Despite our modern conceit that humanity is somehow separate from nature (indeed for some, we are seen as a “master” of nature), in reality we are a highly vulnerable species still wholly dependent on surrounding ecosystems. Putting this in base economic terms, we rely on the different “services” that nature provides for our existence. This includes the formation of soil and nutrient recycling. The provision of food, water, wood, fuel and other natural resources. The regulation of natural processes such as decomposing waste, purifying air and water, and the moderation of climate. Not to mention our cultural reliance on nature for education, recreation, spiritual understanding and aesthetic inspiration.

And yet despite the criticality of this issue to our continued existence, we pay little attention to the environmental havoc we are unleashing. Our number one focus is on the economy, GDP, economic growth and the market. Indeed, our limited response to the biodiversity and climate crisis is to simply shoe-horn nature into the market economy; creating commodities of natural resources and designating nature a market like any other. As one market booster proclaimed “The environment is part of the economy and needs to be properly integrated into it so that growth opportunities will not be missed.” Those who question this logic are now branded extremists and even “terrorists”! Economic “sustainability” thus trumps any concern for environment despite the fact that without a sustainable environment there can be no society, let alone economy! As Herman Daly famously stated “what use is a sawmill without a forest?”.

While wars and terrorism currently dominate the newspaper headlines, a far greater calamity goes on all around us. It is the sound of nature in retreat!

If you are interested in the biodiversity crisis, on October 7th, the Sydney Environment Institute (SEI) and the Balanced Enterprise Research Network (BERN) at the University of Sydney will be organizing a Sydney Ideas public lecture delivered by two of the country’s leading researchers on biodiversity decline from environmental and economic perspectives.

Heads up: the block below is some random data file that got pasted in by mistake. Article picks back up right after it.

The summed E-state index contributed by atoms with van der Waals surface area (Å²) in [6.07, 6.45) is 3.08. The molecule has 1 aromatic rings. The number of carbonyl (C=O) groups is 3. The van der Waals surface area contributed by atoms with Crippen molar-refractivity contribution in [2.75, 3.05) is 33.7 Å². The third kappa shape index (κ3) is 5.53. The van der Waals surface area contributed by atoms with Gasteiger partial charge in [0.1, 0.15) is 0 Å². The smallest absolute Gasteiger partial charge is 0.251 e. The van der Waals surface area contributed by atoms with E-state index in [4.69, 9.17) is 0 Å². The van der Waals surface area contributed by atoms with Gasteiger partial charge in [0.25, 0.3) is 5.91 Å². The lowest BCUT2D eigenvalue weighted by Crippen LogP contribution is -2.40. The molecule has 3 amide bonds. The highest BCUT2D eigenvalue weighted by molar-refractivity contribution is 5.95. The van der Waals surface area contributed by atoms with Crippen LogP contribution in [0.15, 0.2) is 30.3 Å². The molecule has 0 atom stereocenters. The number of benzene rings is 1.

Professor Lesley Hughes from the Department of Biological Sciences at Macquarie University and the Climate Council will pose the question ‘Can Biodiversity Survive the Human Race?’. In her talk she will explore how we let things get this bad, whether we still have a chance to save the Earth, and what we can all do to avert catastrophe.

Our second speaker, Manfred Lenzen, Professor of Sustainability Research at the University of Sydney, will explore how globalization and international trade are key drivers of biodiversity decline. He will outline his research which charts how demand for consumer commodities in developed economies drives species extinction in developing countries.

Details for this exciting event can be found here.

14 thoughts on “Vanishing Nature: Be Afraid, Be Very Afraid”

  1. It is kind of hard to know just what to believe, for the disciples of this hoax, agw. I have a few questions for them. Just which period in the past would have qualified for your climatic “utopia” since you believe that things are so bad now?
    Would it have been before 1900 when the life expectancy for men was 46.3 and 48.1 for women in the US; by 1998 according to a Berkeley study, that had improved to 73.8 for men and 79.5 for women.
    According to another study in 1930 the life expectancy for both sexes was 59.7 years. and in 2010 it was 78.7 years.